The Hold Steady | Born to Kick Your Ass

holdsteadyFinn sets the energy level at every show, serving as the focal point for the band’s maelstrom. In interviews, however, he and Kubler seem to trade personas. Finn comes across as laconic and easy-going, Kubler as giddy and talkative.


  Photo: Marina Chavez


It’s easy to romanticize the life of a traveling rock band. We’re easily tempted to envision our guitar heroes cutting a swath of hedonistic destruction across our fair nation, hitting each town for one night only to save the souls of the faithful and then pillage the bar. When they’re roaming the highways on tour, rock stars simply seem to exist beyond the realm of mortal law.

Perhaps no group today invites these hyperbolic comparisons more than the Hold Steady. In only a few short years, the Brooklyn by way of Minneapolis outfit has built its own legend on a dominating live presence, and earthy sense of good humor, and hard-charging, meat ‘n’ potatoes rock numbers. In an era of high-fashion dance rock revivalism, the Hold Steady is the scruffy outlier. And therein lies the appeal: one could imagine meeting any of the players at the local record store, or more likely the nearest pub.

The director of a film crew that’s following the Steady crew on its current tour noticed something unique about the group right away.

"You know what," he remarked to lead guitarist Tad Kubler, "it took me a couple of shows to figure out exactly what was different about you from other bands that we’ve done this with. You guys smile on stage a lot."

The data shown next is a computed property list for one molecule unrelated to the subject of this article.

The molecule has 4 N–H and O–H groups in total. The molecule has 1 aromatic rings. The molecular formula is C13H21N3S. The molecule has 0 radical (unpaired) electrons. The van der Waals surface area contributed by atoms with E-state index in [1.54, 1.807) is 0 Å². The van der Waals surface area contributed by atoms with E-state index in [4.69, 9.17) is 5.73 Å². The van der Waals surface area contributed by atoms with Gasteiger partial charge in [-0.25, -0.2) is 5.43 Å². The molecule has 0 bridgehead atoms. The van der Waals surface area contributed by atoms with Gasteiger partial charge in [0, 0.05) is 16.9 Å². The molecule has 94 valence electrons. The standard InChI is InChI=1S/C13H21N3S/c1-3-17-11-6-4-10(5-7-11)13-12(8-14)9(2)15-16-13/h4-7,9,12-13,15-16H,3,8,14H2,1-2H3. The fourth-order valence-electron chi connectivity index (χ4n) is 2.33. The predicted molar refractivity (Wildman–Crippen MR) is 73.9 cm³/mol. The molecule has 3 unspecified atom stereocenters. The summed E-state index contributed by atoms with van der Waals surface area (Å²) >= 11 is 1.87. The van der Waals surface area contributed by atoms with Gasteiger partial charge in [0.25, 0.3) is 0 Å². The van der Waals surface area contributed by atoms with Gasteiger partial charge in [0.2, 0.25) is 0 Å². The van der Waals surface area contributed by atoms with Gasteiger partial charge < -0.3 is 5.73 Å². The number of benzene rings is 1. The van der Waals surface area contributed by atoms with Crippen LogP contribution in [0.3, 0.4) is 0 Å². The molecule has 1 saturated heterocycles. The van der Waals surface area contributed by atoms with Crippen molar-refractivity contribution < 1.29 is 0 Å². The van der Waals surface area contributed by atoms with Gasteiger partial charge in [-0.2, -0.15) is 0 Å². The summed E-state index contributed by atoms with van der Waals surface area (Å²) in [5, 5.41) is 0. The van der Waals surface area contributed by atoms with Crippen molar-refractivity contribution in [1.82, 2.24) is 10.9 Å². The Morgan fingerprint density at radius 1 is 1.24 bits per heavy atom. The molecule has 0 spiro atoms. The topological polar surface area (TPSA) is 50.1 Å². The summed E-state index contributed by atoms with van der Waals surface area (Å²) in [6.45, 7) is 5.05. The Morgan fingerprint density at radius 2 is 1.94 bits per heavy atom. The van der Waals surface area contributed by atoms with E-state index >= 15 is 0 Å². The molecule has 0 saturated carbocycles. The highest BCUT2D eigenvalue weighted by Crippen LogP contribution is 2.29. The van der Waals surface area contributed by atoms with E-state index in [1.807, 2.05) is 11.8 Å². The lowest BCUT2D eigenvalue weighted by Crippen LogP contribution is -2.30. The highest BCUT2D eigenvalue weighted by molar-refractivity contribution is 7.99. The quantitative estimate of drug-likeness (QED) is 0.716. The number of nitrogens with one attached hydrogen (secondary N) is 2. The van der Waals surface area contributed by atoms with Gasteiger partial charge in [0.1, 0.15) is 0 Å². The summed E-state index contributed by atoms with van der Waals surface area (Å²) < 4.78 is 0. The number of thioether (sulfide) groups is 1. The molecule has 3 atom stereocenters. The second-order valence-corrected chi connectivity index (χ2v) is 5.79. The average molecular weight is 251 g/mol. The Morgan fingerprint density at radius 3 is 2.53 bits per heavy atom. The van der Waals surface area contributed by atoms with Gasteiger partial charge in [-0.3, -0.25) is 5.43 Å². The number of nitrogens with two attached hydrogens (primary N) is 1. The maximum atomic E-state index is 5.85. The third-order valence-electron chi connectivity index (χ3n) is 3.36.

Kubler, long-haired and bespectacled, will usually crack a grin as he bashes out another monster lead on his Les Paul. His style is a rarity in today’s indie scene, classicist and spacious. He’ll play an arena-style solo without a riff of irony or guilt, smirking self-assuredly as he reins over his instrument. In demeanor, his stoic confidence works as a foil to the high-wire theatrics of his frontman and longtime cohort Craig Finn. Gesturing wildly with one hand and clutching the mic in a death grip with the other, Finn sets the energy level at every show, serving as the focal point for the band’s maelstrom.

In interviews, however, he and Kubler seem to trade personas. Finn comes across as laconic and easy-going, Kubler as giddy and talkative. Out of the hot glare of the club lights, neither finds it easy to precisely describe what happens onstage at a Hold Steady show. The magic happens in the moment.

"We do all these different things each night," says Finn, speaking over the phone as his group motors on to another gig. He sounds like he’s stretching in mid-sentence. "You just get loose and sort of feel out what’s happening, and what the audience wants. [The live act] might not get more ‘polished,’ so to speak as it just… kinda rolls better."

Finn’s fiery monologues, detailing the misadventures of drug-addled and directionless youth in his native Minneapolis, have always served as his calling card. Each song, often colored by Finn’s Catholic upbringing, unveils a new layer of debauchery in "the scene," the exhilarating but dangerous land that his characters inhabit.